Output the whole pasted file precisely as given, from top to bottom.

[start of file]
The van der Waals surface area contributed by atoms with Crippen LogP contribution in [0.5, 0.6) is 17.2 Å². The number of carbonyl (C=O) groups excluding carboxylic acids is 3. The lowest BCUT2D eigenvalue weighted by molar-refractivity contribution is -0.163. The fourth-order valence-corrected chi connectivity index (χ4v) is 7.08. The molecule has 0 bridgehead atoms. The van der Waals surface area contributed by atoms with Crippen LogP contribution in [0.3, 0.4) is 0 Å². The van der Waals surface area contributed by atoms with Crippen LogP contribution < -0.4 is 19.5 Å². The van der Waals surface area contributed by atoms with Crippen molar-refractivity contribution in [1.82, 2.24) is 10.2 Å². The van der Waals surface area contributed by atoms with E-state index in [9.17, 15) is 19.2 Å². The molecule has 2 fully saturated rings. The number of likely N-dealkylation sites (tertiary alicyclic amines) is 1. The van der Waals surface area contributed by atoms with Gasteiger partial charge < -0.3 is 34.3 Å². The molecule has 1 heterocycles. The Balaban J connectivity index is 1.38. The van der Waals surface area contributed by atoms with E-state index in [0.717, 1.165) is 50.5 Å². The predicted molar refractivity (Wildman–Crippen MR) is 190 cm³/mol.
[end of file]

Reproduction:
The van der Waals surface area contributed by atoms with Crippen LogP contribution in [0.5, 0.6) is 17.2 Å². The number of carbonyl (C=O) groups excluding carboxylic acids is 3. The lowest BCUT2D eigenvalue weighted by molar-refractivity contribution is -0.163. The fourth-order valence-corrected chi connectivity index (χ4v) is 7.08. The molecule has 0 bridgehead atoms. The van der Waals surface area contributed by atoms with Crippen LogP contribution in [0.3, 0.4) is 0 Å². The van der Waals surface area contributed by atoms with Crippen LogP contribution < -0.4 is 19.5 Å². The van der Waals surface area contributed by atoms with Crippen molar-refractivity contribution in [1.82, 2.24) is 10.2 Å². The van der Waals surface area contributed by atoms with E-state index in [9.17, 15) is 19.2 Å². The molecule has 2 fully saturated rings. The number of likely N-dealkylation sites (tertiary alicyclic amines) is 1. The van der Waals surface area contributed by atoms with Gasteiger partial charge < -0.3 is 34.3 Å². The molecule has 1 heterocycles. The Balaban J connectivity index is 1.38. The van der Waals surface area contributed by atoms with E-state index in [0.717, 1.165) is 50.5 Å². The predicted molar refractivity (Wildman–Crippen MR) is 190 cm³/mol.